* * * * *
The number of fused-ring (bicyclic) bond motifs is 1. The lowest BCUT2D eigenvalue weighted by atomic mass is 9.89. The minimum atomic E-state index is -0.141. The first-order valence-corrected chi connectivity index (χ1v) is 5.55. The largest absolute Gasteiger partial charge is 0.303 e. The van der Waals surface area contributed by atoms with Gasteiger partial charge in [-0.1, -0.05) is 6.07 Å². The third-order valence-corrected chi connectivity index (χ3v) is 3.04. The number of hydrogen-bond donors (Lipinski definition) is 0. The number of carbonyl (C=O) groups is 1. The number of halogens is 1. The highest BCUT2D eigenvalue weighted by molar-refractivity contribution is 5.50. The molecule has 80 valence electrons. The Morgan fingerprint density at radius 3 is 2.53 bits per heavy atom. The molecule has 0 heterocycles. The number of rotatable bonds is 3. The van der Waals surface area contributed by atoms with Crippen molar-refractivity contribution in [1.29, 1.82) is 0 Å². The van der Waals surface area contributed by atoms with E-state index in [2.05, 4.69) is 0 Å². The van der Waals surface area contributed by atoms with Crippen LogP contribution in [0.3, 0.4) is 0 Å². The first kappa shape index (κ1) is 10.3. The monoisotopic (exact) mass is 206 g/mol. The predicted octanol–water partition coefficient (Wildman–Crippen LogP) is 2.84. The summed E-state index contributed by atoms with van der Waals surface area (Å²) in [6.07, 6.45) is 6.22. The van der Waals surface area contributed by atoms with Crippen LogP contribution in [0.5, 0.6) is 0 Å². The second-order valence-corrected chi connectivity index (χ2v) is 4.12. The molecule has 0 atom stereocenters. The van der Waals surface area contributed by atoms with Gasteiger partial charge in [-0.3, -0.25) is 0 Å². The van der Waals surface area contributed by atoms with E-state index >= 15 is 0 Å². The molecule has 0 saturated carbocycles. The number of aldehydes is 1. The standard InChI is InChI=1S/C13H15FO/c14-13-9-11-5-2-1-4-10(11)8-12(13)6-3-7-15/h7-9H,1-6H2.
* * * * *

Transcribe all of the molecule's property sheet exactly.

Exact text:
The number of fused-ring (bicyclic) bond motifs is 1. The lowest BCUT2D eigenvalue weighted by atomic mass is 9.89. The minimum atomic E-state index is -0.141. The first-order valence-corrected chi connectivity index (χ1v) is 5.55. The largest absolute Gasteiger partial charge is 0.303 e. The van der Waals surface area contributed by atoms with Gasteiger partial charge in [-0.1, -0.05) is 6.07 Å². The third-order valence-corrected chi connectivity index (χ3v) is 3.04. The number of hydrogen-bond donors (Lipinski definition) is 0. The number of carbonyl (C=O) groups is 1. The number of halogens is 1. The highest BCUT2D eigenvalue weighted by molar-refractivity contribution is 5.50. The molecule has 80 valence electrons. The Morgan fingerprint density at radius 3 is 2.53 bits per heavy atom. The molecule has 0 heterocycles. The number of rotatable bonds is 3. The van der Waals surface area contributed by atoms with Crippen molar-refractivity contribution in [1.29, 1.82) is 0 Å². The van der Waals surface area contributed by atoms with E-state index in [2.05, 4.69) is 0 Å². The van der Waals surface area contributed by atoms with Crippen LogP contribution in [0.3, 0.4) is 0 Å². The first kappa shape index (κ1) is 10.3. The monoisotopic (exact) mass is 206 g/mol. The predicted octanol–water partition coefficient (Wildman–Crippen LogP) is 2.84. The summed E-state index contributed by atoms with van der Waals surface area (Å²) in [6.07, 6.45) is 6.22. The van der Waals surface area contributed by atoms with Crippen LogP contribution in [0.5, 0.6) is 0 Å². The second-order valence-corrected chi connectivity index (χ2v) is 4.12. The molecule has 0 atom stereocenters. The van der Waals surface area contributed by atoms with Gasteiger partial charge in [-0.3, -0.25) is 0 Å². The van der Waals surface area contributed by atoms with E-state index >= 15 is 0 Å². The molecule has 0 saturated carbocycles. The number of aldehydes is 1. The standard InChI is InChI=1S/C13H15FO/c14-13-9-11-5-2-1-4-10(11)8-12(13)6-3-7-15/h7-9H,1-6H2.